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March held to draw attention to EIU layoffs
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March held to draw attention to EIU layoffs

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EIU Rally 03/09/16

Participants in a Wednesday rally and march from the Eastern Illinois University campus to the Coles County Courthouse in Charleston receive their flags to represent workers who have been and are going to be laid off at the university due to state budget cuts.

CHARLESTON -- Eastern Illinois University faculty, staff, students and community members took to the streets Wednesday and marched along Sixth Street from campus to the Coles County Courthouse in support of those civil service workers who will be officially laid off Friday and Saturday pending no state funding.

Starting off at the Library Quad on Eastern’s campus, where the first Eastern funding rally took place Feb. 5, those who are expected to lose their jobs and those looking to show support in any way they could rallied behind the calls for funding and support to the university community.

Some faculty, staff and community members stood in front of 261 planted red utility flags that represented those who have or will be laid off as a result of state funding inadequacies.

With a flurry of red flags as a backdrop, these people expressed the deep impact that no state appropriated funds has made on the area, and that the 177 latest layoffs taking place are not just a number.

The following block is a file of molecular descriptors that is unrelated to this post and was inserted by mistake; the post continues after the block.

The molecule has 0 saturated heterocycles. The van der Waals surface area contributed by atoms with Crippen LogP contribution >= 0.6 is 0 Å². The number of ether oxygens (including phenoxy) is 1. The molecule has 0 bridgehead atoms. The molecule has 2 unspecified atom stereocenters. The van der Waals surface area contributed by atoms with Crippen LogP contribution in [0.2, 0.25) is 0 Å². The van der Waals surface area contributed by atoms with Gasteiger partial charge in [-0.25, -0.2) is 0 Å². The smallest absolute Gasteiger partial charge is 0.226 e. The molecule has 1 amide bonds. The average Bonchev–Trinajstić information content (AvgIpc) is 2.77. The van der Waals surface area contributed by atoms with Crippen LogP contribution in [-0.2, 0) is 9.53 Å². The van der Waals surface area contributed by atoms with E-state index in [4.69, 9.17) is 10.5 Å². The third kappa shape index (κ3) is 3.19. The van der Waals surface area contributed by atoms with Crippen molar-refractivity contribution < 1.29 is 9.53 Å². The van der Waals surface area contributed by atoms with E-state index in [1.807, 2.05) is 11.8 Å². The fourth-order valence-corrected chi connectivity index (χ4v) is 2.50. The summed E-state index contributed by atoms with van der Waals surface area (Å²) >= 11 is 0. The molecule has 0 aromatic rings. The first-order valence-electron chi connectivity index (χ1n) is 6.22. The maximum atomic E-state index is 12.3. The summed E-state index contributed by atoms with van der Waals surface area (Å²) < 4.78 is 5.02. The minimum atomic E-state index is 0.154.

“Today, we mark in a very visible way the effects of our politicians' game playing,” associate professor Jeannie Ludlow said. “Each flag is job, yes. Each flag is a person, a coworker, a friend. Each flag is a family.”

Ludlow said these people are actually suffering and lawmakers in Springfield need to know and understand their plight and the gravity of the situation.

Along with being placed in front of the Doudna Fine Arts Center steps, flags were also placed along a side of the courthouse following the march to the Charleston square.

Dennis Malak, Doudna Fine Arts Center auditorium technical director, said the rally and march successfully visualized and personalized an issue he considered had largely been more impersonal, lately. He said the word “layoffs” has been thrown around a lot, almost to the point where it lost its impact and meaning.

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“These are families,” he said.

Ed Wehrle, history professor, said the rally allows those yearning to help the ability to show support in some way.

“What else can you do? It's something to do,” he said. “It is a public symbol of support.”

Malak said at least for him, there is a sense of survivor's guilt as he made it past this round of layoffs while also seeing friends receive layoff notices themselves, so being able to show support to those affected is important to him and his coworkers.

At the rally, Travis Swope, an Eastern pipefitter, vocalized through a statement read by Kate Klipp, "Fund EIU" rally organizer, the struggles he and other employees expecting to be laid off will have to go through because of a lack of action being taken in Springfield.

“The state of Illinois has failed me and the other 261 employees that have given their careers to Eastern and its students,” the statement read. “We have done everything right, and now we are being sacrificed as cannon fodder in a political standoff that is not about us, but affects us.”

He continued that those in Springfield are hurting real people and not doing their jobs properly.

“We want to do our jobs, so you need to do yours,” the statement read. “Figure it out.”

Malak said aside from the calls for funding, the rally proved itself as a good outlet for people to not only show support but feel supported, especially in a time where they might be in financial struggles.

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